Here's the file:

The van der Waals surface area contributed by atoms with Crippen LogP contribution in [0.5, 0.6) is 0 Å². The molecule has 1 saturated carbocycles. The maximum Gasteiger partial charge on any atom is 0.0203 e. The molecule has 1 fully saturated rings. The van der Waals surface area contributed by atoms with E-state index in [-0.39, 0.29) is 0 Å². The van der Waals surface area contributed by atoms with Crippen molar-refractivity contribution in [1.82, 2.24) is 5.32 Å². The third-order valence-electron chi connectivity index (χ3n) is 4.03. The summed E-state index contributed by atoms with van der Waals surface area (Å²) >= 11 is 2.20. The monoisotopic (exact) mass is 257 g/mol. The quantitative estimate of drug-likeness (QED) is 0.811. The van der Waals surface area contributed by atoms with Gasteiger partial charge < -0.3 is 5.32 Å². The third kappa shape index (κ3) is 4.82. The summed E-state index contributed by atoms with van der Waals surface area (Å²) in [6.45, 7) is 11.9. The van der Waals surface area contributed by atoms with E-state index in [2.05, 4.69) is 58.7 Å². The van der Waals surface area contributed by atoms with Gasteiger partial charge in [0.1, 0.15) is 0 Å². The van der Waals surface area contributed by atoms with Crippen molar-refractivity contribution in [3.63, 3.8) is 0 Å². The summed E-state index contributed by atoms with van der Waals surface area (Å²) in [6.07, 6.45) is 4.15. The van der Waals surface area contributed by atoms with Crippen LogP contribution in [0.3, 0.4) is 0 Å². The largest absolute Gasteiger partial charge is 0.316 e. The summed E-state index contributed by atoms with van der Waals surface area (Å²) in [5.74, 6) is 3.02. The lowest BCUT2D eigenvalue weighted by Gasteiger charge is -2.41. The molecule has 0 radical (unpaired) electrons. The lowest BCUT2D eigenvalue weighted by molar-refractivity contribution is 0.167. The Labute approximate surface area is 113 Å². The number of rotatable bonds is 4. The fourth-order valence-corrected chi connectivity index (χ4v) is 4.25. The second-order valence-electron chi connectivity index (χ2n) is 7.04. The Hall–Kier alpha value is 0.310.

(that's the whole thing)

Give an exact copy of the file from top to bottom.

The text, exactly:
The van der Waals surface area contributed by atoms with Crippen LogP contribution in [0.5, 0.6) is 0 Å². The molecule has 1 saturated carbocycles. The maximum Gasteiger partial charge on any atom is 0.0203 e. The molecule has 1 fully saturated rings. The van der Waals surface area contributed by atoms with E-state index in [-0.39, 0.29) is 0 Å². The van der Waals surface area contributed by atoms with Crippen molar-refractivity contribution in [1.82, 2.24) is 5.32 Å². The third-order valence-electron chi connectivity index (χ3n) is 4.03. The summed E-state index contributed by atoms with van der Waals surface area (Å²) >= 11 is 2.20. The monoisotopic (exact) mass is 257 g/mol. The quantitative estimate of drug-likeness (QED) is 0.811. The van der Waals surface area contributed by atoms with Gasteiger partial charge < -0.3 is 5.32 Å². The third kappa shape index (κ3) is 4.82. The summed E-state index contributed by atoms with van der Waals surface area (Å²) in [6.45, 7) is 11.9. The van der Waals surface area contributed by atoms with E-state index in [2.05, 4.69) is 58.7 Å². The van der Waals surface area contributed by atoms with Gasteiger partial charge in [0.1, 0.15) is 0 Å². The van der Waals surface area contributed by atoms with Crippen molar-refractivity contribution in [3.63, 3.8) is 0 Å². The summed E-state index contributed by atoms with van der Waals surface area (Å²) in [6.07, 6.45) is 4.15. The van der Waals surface area contributed by atoms with Crippen LogP contribution in [0.3, 0.4) is 0 Å². The largest absolute Gasteiger partial charge is 0.316 e. The summed E-state index contributed by atoms with van der Waals surface area (Å²) in [5.74, 6) is 3.02. The lowest BCUT2D eigenvalue weighted by Gasteiger charge is -2.41. The molecule has 0 radical (unpaired) electrons. The lowest BCUT2D eigenvalue weighted by molar-refractivity contribution is 0.167. The Labute approximate surface area is 113 Å². The number of rotatable bonds is 4. The fourth-order valence-corrected chi connectivity index (χ4v) is 4.25. The second-order valence-electron chi connectivity index (χ2n) is 7.04. The Hall–Kier alpha value is 0.310.